Saskatchewan’s proud history of political activism is on the verge of dying
By Stephen LaRose
Tuesday April 26
Big time negotiators, false healers and women haters,
Masters of the bluff and masters of the proposition
But the enemy I see wears a cloak of decency,
All non-believers and men stealers talkin' in the name of religion
And there's a slow, slow train comin' up around the bend.
- Bob Dylan, “Slow Train Comin’”
For the first 100 years of its democratic existence — first as part of the North-West Territories, and after 1905 as a confederated province in Canada — Saskatchewan produced a number of industrious, larger-than-life political leaders whose impact on the national stage was far greater than the prairie political base from whence they emerged.
Regardless of their political stripe, men like Frederick Haultain, Nicholas Flood Davin, Walter Scott, Jimmy Gardiner, Tommy Douglas and John Diefenbaker, were blessed with the ability to unite reason and passion and earn the respect of the public, not just in their home province, but across large portions of the country.
That was then.
Now, with Canada on the cusp of its fourth election in seven years, 13 of Saskatchewan’s 14 federal ridings are held, for the most part, by interchangeable, anonymous Conservative gorms who are useless except as props for Stephen Harper in Parliament. Sorry, I mis-spoke. They exhale carbon dioxide, which the tulips on Parliament Hill need for photosynthesis.
But while those MPs, as a whole, are remarkable only for their unremarkability, there are two who do admittedly stand out — unfortunately, for all the wrong reasons. If you examine their parliamentary record, Maurice Vellacott (Saskatoon Wanuskewin) and Brad Trost (Saskatoon Humboldt) are known more for their hostility to gay rights, abortion and the Canadian Human Rights Commission than they are for any actual positive contribution to Parliament or their constituents’ well-being.
Which begs the question — where do political hacks like Trost and Vellacott come from, and who votes for them?
First of all, Saskatchewan has a long history of politicians taking strong, even intrusive, stands on social issues. If the state was permitted to play a large role in the economy — as the CCF was by the people of Saskatchewan following the Great Depression — then it’s not too much of a stretch to accept that the state also has a role to play in protecting the “greater good” of society.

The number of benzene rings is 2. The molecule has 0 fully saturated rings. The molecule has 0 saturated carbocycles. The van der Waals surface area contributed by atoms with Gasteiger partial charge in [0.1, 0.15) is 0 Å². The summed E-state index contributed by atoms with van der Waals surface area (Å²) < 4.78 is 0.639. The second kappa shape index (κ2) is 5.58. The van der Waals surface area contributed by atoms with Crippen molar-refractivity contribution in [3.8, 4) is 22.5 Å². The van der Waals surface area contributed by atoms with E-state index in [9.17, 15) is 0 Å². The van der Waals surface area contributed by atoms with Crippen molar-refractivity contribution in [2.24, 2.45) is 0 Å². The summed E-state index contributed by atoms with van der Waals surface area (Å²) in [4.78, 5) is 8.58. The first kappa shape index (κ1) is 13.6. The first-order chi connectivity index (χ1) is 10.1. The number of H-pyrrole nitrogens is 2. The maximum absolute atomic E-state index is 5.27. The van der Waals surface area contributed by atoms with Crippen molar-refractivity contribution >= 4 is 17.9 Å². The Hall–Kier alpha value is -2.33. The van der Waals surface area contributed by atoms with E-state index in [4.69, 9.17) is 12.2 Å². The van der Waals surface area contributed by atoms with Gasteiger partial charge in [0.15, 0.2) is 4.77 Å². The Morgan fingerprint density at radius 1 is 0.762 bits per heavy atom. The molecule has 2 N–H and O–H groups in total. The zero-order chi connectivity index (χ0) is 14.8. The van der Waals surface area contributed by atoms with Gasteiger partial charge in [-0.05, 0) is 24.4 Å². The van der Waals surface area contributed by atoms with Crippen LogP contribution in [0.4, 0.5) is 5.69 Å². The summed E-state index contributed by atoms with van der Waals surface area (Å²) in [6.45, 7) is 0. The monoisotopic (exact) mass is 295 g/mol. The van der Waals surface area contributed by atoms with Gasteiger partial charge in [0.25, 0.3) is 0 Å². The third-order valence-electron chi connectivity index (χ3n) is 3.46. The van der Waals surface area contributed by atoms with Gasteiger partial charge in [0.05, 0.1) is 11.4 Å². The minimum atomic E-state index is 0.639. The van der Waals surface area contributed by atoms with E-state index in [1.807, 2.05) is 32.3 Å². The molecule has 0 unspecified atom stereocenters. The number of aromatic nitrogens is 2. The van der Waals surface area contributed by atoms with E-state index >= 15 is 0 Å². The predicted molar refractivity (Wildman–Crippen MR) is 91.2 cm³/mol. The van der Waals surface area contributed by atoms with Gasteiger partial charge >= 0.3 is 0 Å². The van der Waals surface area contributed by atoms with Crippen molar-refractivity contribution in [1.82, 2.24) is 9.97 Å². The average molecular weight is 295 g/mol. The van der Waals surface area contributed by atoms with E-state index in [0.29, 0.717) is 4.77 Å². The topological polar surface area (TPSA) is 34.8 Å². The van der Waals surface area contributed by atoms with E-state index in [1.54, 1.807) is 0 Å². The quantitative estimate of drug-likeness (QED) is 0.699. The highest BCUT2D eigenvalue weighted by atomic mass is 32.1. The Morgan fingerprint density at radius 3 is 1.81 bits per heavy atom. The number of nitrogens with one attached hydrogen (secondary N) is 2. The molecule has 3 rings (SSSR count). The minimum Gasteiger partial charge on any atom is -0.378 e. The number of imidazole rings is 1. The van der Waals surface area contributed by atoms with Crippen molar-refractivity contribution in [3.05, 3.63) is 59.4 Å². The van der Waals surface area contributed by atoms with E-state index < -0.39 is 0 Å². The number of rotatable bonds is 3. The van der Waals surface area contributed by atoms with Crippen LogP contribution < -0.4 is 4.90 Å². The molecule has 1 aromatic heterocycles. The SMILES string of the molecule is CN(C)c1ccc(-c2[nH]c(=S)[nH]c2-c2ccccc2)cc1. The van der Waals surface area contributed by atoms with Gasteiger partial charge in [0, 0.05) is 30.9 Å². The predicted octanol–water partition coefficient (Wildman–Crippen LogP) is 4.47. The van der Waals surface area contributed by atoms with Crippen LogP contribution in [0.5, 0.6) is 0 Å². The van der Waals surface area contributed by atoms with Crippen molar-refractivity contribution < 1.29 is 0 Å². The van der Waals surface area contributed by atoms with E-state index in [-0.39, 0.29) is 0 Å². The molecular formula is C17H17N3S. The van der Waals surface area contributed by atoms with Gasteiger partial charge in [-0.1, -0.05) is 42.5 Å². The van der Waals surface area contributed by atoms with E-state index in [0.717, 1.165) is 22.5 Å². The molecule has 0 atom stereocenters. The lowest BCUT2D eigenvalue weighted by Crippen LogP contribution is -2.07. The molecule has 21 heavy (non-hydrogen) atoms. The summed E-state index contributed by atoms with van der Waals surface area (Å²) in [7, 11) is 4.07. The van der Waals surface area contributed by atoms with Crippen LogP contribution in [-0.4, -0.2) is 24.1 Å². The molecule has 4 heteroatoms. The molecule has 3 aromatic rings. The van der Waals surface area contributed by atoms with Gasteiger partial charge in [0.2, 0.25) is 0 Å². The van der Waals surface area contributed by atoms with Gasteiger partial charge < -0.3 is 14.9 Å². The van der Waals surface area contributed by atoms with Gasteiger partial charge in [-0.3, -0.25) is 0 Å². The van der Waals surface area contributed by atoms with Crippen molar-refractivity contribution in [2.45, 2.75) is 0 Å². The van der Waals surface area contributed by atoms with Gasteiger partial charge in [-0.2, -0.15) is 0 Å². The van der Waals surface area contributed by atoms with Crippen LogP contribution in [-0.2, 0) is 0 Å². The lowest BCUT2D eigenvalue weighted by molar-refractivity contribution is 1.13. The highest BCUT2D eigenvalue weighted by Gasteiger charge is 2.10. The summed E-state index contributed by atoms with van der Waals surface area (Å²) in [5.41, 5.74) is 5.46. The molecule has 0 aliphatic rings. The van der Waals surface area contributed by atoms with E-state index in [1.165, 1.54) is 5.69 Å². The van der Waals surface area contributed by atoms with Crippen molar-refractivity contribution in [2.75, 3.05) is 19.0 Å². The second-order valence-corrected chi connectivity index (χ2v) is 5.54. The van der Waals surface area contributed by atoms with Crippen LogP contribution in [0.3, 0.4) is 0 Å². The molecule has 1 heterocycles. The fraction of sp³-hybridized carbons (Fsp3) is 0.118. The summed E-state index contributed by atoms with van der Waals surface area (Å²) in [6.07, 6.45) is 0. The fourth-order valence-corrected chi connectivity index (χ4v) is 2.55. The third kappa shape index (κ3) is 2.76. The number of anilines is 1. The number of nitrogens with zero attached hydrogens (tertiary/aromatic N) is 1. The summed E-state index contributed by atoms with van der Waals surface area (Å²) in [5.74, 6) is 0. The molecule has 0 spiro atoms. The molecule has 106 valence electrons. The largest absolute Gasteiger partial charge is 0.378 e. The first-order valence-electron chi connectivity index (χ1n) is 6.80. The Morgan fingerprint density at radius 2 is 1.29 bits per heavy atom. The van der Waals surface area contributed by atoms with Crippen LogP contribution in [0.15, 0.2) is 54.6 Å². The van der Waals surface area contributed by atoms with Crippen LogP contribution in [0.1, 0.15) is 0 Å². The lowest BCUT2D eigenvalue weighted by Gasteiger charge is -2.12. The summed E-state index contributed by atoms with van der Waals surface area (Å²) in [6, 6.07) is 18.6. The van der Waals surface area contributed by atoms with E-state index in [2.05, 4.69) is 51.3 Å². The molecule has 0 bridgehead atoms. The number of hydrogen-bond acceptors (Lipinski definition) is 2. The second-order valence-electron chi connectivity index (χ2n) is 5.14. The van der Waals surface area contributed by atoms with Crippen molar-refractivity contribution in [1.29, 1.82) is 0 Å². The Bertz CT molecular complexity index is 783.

At the time, many of the communities that are at the forefront of hotbutton debates in our society today like women, aboriginal people, queers, visible minorities and the disabled were largely invisible. Progressive social measures that were advanced by the CCF were largely seen as being in the common good and thus were widely supported.
In the counterculture revolution of the 1960s, that monolithic social identity began to fragment as marginalized communities began to advocate for their interests and demand equality. Suddenly, achieving consensus on complex social issues was no longer simple, or even possible.
The difficulty this caused the CCF/NDP is well-documented. In the late ‘60s, the party was sharply divided between radical Waffle and more moderate factions. A decade later, in the constitutional wrangling that led up the signing of the Constitution Act in 1982, the Saskatchewan government under the late Allan Blakeney joined with the Alberta Tories under Peter Lougheed to press for the inclusion of a “notwithstanding clause” to ensure the Charter of Rights being advanced by Prime Minister Trudeau wouldn’t infringe unduly on the right of provinces to maintain “community standards”.
At the same time, the Saskatchewan government, through SaskTel, was embroiled in a fight with the Canadian Radio and Television Telecommunications Commission over the installation of cable TV in the province. The hold-up was that the government wanted to be able to enforce “community standards” – such as blocking beer commercials (illegal on Saskatchewan television until 1984) and sexually explicit movies. Social conservatives had a home in that NDP.